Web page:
Posted: Thu Dec 07, 2017 6:57 am
I've been painting a long time and I reckon I've nailed a perfect match, edge to edge, about four times.
You can get close, with colour chips and a spectro, even doing spray-out cards but a 'perfect' match is more a fluke than anything else.
Example. I have a long term project of an E30 BMW which was black. Full respray but I painted the body some time before I did the doors. In the meantime, due to a glitch in the Axalta paint program I lost my personal formulae so chose what I thought was the variant I'd used. Wrong! The doors came out much blacker. Wondered how that could be and then realised that although the same tinter, Jet Black, was the only one in the formula, the ratio of tinter to binder differed, making the colour stronger. Had to respray.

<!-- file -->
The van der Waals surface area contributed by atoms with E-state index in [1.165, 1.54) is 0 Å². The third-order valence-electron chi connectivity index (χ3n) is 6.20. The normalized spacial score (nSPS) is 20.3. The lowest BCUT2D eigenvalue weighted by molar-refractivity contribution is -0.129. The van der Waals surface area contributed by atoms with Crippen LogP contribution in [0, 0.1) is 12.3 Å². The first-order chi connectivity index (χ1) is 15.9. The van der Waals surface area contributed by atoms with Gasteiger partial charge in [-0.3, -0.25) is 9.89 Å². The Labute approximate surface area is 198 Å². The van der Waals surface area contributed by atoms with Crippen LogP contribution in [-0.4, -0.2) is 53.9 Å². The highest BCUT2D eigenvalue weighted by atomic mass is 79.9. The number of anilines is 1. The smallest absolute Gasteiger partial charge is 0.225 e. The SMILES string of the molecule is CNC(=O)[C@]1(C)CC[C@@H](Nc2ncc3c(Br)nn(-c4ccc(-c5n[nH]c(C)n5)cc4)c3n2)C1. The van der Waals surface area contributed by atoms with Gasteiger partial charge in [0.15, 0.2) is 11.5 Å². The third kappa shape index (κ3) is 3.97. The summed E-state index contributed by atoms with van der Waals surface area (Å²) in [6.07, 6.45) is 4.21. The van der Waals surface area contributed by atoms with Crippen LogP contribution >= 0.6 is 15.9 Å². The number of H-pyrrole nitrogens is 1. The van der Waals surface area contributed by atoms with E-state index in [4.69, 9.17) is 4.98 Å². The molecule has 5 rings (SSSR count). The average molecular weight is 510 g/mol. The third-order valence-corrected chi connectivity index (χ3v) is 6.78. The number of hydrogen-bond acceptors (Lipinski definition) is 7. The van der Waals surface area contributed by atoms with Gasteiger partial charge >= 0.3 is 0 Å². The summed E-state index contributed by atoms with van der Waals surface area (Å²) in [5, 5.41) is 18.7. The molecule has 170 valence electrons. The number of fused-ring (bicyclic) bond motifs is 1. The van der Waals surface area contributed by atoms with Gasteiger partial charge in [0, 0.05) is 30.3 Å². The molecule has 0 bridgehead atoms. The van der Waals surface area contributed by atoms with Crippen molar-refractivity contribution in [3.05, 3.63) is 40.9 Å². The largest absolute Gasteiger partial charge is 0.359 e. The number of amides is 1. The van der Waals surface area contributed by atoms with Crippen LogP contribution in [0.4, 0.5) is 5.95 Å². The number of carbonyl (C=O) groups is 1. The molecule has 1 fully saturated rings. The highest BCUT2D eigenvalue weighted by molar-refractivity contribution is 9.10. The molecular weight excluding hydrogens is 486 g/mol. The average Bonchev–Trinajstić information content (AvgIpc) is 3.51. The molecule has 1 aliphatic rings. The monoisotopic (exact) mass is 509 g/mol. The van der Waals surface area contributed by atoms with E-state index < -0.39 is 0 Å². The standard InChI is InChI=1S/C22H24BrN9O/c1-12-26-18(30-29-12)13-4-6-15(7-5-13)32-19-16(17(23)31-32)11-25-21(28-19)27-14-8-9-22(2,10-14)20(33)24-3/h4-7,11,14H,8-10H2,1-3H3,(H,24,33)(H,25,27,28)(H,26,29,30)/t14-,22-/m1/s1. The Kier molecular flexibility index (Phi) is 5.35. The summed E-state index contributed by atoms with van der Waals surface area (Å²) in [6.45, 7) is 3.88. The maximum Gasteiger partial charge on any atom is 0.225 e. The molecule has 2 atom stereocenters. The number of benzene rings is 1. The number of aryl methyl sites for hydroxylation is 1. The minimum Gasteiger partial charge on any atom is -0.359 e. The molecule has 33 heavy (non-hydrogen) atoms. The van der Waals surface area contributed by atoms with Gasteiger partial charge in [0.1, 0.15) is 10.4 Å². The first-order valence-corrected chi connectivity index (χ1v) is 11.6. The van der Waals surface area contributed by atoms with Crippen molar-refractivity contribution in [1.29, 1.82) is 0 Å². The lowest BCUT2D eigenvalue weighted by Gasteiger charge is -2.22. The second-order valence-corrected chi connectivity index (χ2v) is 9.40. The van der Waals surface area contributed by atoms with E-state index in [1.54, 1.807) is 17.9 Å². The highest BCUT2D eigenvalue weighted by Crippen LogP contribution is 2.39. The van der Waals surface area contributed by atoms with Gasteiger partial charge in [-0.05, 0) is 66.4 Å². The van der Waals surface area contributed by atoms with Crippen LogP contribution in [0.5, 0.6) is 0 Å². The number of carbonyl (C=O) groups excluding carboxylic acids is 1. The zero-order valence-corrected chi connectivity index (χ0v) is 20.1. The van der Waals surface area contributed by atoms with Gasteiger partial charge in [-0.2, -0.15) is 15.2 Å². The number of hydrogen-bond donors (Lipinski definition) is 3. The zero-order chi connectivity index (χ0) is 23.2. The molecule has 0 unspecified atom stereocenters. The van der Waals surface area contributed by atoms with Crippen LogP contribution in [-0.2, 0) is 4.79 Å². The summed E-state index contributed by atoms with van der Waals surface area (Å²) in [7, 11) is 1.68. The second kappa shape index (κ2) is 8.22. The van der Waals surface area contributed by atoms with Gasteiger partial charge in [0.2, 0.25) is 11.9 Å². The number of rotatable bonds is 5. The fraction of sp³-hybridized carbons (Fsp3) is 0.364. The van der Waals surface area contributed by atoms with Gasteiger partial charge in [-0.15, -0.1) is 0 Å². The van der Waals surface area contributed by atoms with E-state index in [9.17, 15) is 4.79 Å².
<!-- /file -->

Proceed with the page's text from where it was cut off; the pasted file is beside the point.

Now if that can happen with just one tinter then the chance of getting it right when there are 7,8, 12 different tinters in the formula is like picking the winning Lotto numbers.
Yet there is this perception out there that a perfect match is easy and something that should be achieved on every job. Again, Wrong! That's why we blend.
These days I'll even blend if it wasn't quoted for, if I think that it will result in a better job, or the repair area turned out bigger than originally envisioned. For the little bit of extra base and maybe 200ml of clear it's usually worth it.
In a case like OP's blending would have avoided a lot of grief and time/effort/cost that might now be required to do it again.